Head of the Shareholder Activism Response Team, Vinson & Elkins
“We are no target for shareholder activists.” I hear this every other day from small and mid-cap companies (and sometimes even large caps) across the US and abroad, from executive officers, board members and others. Occasionally this assessment is correct. More often than not, however, it is not. It only reflects common misconceptions.
For example, many companies believe that shareholder activism is on the decline because they no longer read about it in the news all the time. In fact, shareholder activism is as prevalent as ever. There were 233 publicly reported activist campaigns in the US in 2016. Since many activism situations are resolved outside the public eye, we estimate that the actual number is at least 400 annually.
There are around 4,200 public companies in the US, which means that activists target approximately 10 per cent of corporate America, each year. Many small and mid-cap companies seem to believe that shareholder activism affects primarily larger companies. After all, the national media outlets report only proxy contests against the likes of Yahoo! and DuPont. Nothing could be further from the truth.
Last year, 52 per cent of all publicly reported activism campaigns and 83 per cent of all proxy contests targeted companies with a market capitalisation of under $1billion. In other words: it is high noon for small and mid-cap companies. And yet, many of them don’t realise this and don’t even own a gun – let alone the right types of bullets – for their highly likely showdown with an activist. This article describes five of the most egregious mistakes these woefully unprepared companies are making.
Mistake One: Inadequate charter and bylaws
Do you know what your charter and bylaws provide for contested director elections? Most public companies, in particular smaller ones, have hopelessly inadequate organisational documents for proxy fights. The problem is that they all have bylaws that were put in place many years ago, at the IPO stage.
“Many companies believe that shareholder activism is on the decline because they do not read about it in the news all the time any more. In fact, shareholder activism is as prevalent as ever”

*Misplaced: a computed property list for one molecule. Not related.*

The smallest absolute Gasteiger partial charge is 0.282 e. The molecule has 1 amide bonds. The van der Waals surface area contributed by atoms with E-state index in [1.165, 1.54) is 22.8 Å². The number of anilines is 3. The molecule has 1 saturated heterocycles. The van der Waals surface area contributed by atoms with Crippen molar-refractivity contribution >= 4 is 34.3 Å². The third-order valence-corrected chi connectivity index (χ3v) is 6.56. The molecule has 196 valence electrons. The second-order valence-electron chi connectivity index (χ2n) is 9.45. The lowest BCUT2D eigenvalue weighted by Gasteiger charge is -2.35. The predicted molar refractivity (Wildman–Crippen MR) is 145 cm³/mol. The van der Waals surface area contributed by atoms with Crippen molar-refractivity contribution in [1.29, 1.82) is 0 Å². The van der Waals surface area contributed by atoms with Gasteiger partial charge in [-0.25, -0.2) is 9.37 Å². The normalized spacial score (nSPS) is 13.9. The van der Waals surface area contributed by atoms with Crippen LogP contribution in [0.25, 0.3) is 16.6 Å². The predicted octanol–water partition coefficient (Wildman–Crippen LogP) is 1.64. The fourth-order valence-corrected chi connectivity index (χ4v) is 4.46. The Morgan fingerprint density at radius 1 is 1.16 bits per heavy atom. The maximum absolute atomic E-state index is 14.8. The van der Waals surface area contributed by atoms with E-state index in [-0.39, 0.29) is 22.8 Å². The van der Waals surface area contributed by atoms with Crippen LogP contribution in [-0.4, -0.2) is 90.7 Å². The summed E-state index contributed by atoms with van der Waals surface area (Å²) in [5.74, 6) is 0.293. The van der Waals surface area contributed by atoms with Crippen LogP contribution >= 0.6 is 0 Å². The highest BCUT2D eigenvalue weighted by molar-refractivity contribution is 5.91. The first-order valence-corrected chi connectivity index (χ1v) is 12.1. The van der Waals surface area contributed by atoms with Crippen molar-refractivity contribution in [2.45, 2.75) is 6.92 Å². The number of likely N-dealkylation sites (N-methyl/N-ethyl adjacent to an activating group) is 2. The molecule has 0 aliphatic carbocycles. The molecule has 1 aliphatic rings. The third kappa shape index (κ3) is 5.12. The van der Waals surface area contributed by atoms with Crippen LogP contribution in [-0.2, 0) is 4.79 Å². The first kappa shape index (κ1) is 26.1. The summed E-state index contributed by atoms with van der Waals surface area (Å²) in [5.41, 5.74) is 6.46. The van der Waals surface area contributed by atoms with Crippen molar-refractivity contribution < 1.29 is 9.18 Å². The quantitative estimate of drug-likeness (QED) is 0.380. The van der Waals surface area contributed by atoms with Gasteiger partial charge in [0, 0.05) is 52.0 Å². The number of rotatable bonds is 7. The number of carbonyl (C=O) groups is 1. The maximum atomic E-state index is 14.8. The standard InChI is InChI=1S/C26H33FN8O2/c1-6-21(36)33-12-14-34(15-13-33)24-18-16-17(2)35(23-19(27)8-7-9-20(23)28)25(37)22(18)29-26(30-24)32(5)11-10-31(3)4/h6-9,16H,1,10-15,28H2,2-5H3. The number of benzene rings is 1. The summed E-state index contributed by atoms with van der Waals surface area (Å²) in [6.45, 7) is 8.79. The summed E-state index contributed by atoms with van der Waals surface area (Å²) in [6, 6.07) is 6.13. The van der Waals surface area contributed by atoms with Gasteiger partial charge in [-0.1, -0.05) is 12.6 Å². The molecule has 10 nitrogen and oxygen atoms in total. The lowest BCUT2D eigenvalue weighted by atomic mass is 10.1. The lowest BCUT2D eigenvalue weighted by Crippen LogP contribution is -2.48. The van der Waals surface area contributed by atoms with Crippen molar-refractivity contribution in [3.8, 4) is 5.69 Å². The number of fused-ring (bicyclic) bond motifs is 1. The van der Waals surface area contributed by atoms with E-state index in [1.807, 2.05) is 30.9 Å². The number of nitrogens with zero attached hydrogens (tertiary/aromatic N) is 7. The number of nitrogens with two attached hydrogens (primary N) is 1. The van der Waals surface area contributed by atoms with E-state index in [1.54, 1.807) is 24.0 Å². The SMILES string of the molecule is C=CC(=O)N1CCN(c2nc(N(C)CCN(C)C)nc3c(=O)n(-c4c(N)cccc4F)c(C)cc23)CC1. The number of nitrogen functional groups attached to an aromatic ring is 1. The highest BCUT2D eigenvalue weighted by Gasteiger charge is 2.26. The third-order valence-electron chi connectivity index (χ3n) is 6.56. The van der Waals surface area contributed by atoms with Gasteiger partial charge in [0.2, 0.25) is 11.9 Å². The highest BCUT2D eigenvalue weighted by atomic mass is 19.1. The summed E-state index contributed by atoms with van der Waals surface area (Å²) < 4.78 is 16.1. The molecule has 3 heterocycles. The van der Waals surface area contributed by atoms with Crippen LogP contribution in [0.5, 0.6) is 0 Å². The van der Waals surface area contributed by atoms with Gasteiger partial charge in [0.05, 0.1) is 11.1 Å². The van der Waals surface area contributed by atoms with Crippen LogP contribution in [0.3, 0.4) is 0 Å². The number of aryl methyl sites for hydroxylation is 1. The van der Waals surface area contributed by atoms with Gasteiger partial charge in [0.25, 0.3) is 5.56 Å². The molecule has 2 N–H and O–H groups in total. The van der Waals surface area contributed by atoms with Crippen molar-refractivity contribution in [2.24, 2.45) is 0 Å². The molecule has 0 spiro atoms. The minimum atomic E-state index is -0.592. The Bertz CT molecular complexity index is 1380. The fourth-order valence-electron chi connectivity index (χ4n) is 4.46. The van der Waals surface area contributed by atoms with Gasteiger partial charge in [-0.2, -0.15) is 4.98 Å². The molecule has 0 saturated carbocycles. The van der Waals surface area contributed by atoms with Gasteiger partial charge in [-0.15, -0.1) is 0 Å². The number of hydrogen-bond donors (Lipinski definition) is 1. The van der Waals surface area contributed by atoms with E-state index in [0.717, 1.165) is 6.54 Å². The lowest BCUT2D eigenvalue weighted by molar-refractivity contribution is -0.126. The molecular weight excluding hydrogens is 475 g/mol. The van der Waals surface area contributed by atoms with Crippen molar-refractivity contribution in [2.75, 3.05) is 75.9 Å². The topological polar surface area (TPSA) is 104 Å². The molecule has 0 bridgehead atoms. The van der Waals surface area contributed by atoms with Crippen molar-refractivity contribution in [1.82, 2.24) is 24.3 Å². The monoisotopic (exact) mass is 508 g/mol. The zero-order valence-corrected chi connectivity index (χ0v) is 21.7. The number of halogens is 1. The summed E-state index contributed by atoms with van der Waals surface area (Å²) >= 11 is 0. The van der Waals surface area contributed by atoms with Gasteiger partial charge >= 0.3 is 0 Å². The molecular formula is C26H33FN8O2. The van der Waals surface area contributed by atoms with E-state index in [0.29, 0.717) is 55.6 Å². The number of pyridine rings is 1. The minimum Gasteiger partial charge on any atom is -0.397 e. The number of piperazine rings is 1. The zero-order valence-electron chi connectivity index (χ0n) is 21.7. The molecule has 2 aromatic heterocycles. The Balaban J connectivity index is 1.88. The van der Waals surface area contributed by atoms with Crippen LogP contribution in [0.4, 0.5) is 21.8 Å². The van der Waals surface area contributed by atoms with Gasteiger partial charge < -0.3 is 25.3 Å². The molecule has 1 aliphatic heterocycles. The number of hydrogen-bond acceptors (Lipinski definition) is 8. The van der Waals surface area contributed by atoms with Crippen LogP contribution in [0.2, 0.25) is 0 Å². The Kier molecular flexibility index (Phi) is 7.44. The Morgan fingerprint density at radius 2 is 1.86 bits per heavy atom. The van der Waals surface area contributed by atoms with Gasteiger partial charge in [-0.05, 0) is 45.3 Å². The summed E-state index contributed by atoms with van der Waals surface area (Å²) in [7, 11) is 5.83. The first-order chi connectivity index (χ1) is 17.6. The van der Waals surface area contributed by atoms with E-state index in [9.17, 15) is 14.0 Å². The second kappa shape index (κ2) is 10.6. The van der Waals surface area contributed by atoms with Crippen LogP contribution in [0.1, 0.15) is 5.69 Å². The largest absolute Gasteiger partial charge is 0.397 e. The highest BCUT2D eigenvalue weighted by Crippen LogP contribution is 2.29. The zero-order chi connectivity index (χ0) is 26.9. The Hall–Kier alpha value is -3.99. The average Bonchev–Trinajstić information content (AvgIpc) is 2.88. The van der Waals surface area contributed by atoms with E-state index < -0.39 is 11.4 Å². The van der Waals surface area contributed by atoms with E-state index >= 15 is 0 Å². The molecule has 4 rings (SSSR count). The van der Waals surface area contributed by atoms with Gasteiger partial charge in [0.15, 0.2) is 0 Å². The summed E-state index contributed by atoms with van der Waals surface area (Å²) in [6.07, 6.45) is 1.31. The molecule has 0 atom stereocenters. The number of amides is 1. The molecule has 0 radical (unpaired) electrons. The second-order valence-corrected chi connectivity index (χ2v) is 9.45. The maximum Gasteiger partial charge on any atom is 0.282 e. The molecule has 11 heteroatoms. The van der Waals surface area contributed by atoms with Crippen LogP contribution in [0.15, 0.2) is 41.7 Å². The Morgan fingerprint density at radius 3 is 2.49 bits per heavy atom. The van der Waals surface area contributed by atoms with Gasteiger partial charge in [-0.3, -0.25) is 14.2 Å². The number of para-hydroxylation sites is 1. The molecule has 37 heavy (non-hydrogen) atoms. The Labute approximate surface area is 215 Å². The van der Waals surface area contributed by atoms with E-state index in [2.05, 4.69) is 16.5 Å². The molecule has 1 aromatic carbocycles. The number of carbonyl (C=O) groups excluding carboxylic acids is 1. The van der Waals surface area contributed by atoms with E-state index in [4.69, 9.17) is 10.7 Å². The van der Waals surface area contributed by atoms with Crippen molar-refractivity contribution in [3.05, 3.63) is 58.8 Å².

Often these bylaws were drafted by a mid-level capital markets associate who pulled a form and filled in the blanks – but who has never seen a proxy fight. In an activism situation, every word in your bylaws matters and may take on new significance. In our practice, we find at least 10 to 15 mistakes and vulnerabilities in every set of bylaws that we review. For example, 90 per cent of all bylaws allow the board to adjourn a shareholder meeting only in the absence of a quorum. This works just fine in peacetime, but it is unfortunate if the company is in a proxy contest, narrowly behind in the proxy tally and would like to delay the meeting by a few days or even only hours to flip a voter.
The reality is that the organisational documents of most companies have never been reviewed by someone who fights proxy contests for a living. It is critical to retain a proxy fight specialist to review a company’s charter and bylaws – and not a regular outside securities counsel who most likely has never been involved in a proxy contest and thus does not know what to look for.
Mistake Two: ‘Shelf’ poison pill is not operational
Most companies do not have an active shareholder rights plan (aka ‘poison pill’) to limit stock accumulations to a certain threshold (e.g. 10 per cent). In the absence of a specific threat, companies are generally advised not to adopt a poison pill because proxy advisory firms (ISS and Glass Lewis) and institutional investors generally oppose poison pills.